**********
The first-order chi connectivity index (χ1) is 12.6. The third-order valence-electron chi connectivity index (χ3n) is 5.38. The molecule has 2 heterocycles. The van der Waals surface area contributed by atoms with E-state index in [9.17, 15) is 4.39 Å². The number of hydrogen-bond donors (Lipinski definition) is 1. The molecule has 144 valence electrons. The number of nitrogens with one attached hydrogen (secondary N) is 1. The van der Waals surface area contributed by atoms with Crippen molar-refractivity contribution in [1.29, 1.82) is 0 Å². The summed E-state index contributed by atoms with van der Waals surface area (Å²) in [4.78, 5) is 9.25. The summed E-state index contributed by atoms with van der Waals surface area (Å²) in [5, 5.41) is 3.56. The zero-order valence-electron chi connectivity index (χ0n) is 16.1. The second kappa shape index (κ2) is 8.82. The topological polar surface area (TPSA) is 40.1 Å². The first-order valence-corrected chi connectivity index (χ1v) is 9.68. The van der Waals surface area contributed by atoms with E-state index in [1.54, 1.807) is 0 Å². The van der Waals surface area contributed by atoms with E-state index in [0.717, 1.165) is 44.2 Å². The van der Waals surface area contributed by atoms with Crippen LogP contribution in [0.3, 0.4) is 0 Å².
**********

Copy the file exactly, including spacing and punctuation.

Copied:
The first-order chi connectivity index (χ1) is 12.6. The third-order valence-electron chi connectivity index (χ3n) is 5.38. The molecule has 2 heterocycles. The van der Waals surface area contributed by atoms with E-state index in [9.17, 15) is 4.39 Å². The number of hydrogen-bond donors (Lipinski definition) is 1. The molecule has 144 valence electrons. The number of nitrogens with one attached hydrogen (secondary N) is 1. The van der Waals surface area contributed by atoms with Crippen molar-refractivity contribution in [1.29, 1.82) is 0 Å². The summed E-state index contributed by atoms with van der Waals surface area (Å²) in [4.78, 5) is 9.25. The summed E-state index contributed by atoms with van der Waals surface area (Å²) in [5, 5.41) is 3.56. The zero-order valence-electron chi connectivity index (χ0n) is 16.1. The second kappa shape index (κ2) is 8.82. The topological polar surface area (TPSA) is 40.1 Å². The first-order valence-corrected chi connectivity index (χ1v) is 9.68. The van der Waals surface area contributed by atoms with E-state index in [1.54, 1.807) is 0 Å². The van der Waals surface area contributed by atoms with E-state index in [0.717, 1.165) is 44.2 Å². The van der Waals surface area contributed by atoms with Crippen LogP contribution in [0.3, 0.4) is 0 Å².